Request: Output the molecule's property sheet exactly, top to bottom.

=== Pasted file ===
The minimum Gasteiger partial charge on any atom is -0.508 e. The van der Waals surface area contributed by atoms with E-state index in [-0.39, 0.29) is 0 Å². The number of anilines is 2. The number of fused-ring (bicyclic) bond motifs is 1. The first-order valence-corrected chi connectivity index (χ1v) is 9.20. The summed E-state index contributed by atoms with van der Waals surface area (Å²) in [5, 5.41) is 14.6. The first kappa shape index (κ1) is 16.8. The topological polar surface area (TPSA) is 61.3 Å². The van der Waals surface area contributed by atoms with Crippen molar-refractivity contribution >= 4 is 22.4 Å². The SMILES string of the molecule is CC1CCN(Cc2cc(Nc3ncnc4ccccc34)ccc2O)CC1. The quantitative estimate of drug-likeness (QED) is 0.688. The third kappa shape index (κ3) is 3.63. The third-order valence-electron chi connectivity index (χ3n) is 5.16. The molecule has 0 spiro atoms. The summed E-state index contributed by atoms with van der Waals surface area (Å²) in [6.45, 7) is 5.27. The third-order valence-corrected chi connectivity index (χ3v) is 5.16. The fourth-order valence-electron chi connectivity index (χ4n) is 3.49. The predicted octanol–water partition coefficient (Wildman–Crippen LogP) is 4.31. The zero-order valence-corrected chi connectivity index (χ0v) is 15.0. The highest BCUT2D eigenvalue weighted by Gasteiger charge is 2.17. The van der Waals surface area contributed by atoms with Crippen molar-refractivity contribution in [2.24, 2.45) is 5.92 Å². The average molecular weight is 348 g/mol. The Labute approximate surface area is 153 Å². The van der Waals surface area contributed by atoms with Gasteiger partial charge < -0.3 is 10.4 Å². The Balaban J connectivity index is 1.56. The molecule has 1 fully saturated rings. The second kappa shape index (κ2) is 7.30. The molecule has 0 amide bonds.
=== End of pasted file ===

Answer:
The minimum Gasteiger partial charge on any atom is -0.508 e. The van der Waals surface area contributed by atoms with E-state index in [-0.39, 0.29) is 0 Å². The number of anilines is 2. The number of fused-ring (bicyclic) bond motifs is 1. The first-order valence-corrected chi connectivity index (χ1v) is 9.20. The summed E-state index contributed by atoms with van der Waals surface area (Å²) in [5, 5.41) is 14.6. The first kappa shape index (κ1) is 16.8. The topological polar surface area (TPSA) is 61.3 Å². The van der Waals surface area contributed by atoms with Crippen molar-refractivity contribution >= 4 is 22.4 Å². The SMILES string of the molecule is CC1CCN(Cc2cc(Nc3ncnc4ccccc34)ccc2O)CC1. The quantitative estimate of drug-likeness (QED) is 0.688. The third kappa shape index (κ3) is 3.63. The third-order valence-electron chi connectivity index (χ3n) is 5.16. The molecule has 0 spiro atoms. The summed E-state index contributed by atoms with van der Waals surface area (Å²) in [6.45, 7) is 5.27. The third-order valence-corrected chi connectivity index (χ3v) is 5.16. The fourth-order valence-electron chi connectivity index (χ4n) is 3.49. The predicted octanol–water partition coefficient (Wildman–Crippen LogP) is 4.31. The zero-order valence-corrected chi connectivity index (χ0v) is 15.0. The highest BCUT2D eigenvalue weighted by Gasteiger charge is 2.17. The van der Waals surface area contributed by atoms with Crippen molar-refractivity contribution in [2.24, 2.45) is 5.92 Å². The average molecular weight is 348 g/mol. The Labute approximate surface area is 153 Å². The van der Waals surface area contributed by atoms with Gasteiger partial charge < -0.3 is 10.4 Å². The Balaban J connectivity index is 1.56. The molecule has 1 fully saturated rings. The second kappa shape index (κ2) is 7.30. The molecule has 0 amide bonds.